California emissions disclosure bill makes political score at climate week

Source: gageskidmore / Flickr

In today’s edition:

— California Gov. Gavin Newsom, eye on the electorate, kicks off climate week with emissions disclosure score
— Can U.S. auto workers unions survive the arrival of global electric vehicles?
— The malaise in U.S. offshore wind is spreading to Europe, with one wind giant shifting to solar
— Disneyland Paris launches solar world – in its parking lot
— Rockefeller Foundation, built on fossil fuels, announces $1 billion climate investment
— U.S. approaches one million EV sales level in the past year

California Gov. Gavin Newsom, a political survivor with a keen eye turned to any trends in the national electorate, kicked off Climate Week in NYC this week with a splash, confirming he’d sign a new bill to dramatically increase climate emissions disclosures and going straight for fossil fuel companies with a new lawsuit.

As tens of thousands of youths gathered in New York to protest oil and gas companies ahead of the United Nations Climate Ambition Summit Wednesday, Newsom stole the headlines with his twin moves on climate.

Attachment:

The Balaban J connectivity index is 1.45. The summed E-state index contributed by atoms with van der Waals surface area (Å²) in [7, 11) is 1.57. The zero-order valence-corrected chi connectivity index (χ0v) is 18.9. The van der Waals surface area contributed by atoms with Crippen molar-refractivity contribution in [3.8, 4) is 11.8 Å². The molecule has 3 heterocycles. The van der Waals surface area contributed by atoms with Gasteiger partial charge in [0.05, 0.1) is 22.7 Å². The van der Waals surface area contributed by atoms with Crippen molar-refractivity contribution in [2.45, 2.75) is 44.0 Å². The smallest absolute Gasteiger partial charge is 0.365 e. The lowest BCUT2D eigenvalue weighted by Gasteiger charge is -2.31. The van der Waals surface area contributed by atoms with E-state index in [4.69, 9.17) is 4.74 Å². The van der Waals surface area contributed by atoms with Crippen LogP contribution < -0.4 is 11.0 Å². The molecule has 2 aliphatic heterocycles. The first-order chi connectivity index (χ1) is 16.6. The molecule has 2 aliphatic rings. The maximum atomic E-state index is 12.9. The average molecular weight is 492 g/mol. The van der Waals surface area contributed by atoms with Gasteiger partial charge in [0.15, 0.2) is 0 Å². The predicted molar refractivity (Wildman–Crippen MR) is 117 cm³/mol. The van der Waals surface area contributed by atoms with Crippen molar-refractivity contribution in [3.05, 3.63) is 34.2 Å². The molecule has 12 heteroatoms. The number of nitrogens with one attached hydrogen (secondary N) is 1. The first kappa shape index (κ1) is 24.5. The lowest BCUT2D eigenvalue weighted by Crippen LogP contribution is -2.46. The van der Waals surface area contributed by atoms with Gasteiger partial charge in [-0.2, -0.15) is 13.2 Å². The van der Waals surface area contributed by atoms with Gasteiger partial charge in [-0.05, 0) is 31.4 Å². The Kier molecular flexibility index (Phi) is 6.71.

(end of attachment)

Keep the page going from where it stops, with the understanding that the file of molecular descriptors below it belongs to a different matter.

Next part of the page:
The lawsuit, filed late last week, would seek an abatement fund from half a dozen oil giants, including ExxonMobil $XOM and Chevron $CVX , to pay for mitigation costs as the state increasingly deals with destructive wildfires and flooding from storms. While not the first to sue the oil giants, the California state case goes further than most in laying the blame for this year’s climate disasters firmly on Big Oil.

The disclosure bill is even more interesting, in that it goes beyond the controversial disclosure mandates being prepared by the Securities and Exchange Commission and due out next month. It affects private companies along with public ones, and because of California’s size would require thousands of companies, including international ones, to report their emissions and climate risks.

Newsom, who wants to make sure he capitalizes on his climate enthusiasm and his youthful looks as the young vote sours on President Joe Biden because of his age, could do a lot more in California to fight climate change, including banning oil drilling for good. But in these two cases he’s shown a sharp eye for a rapidly developing electoral priority.

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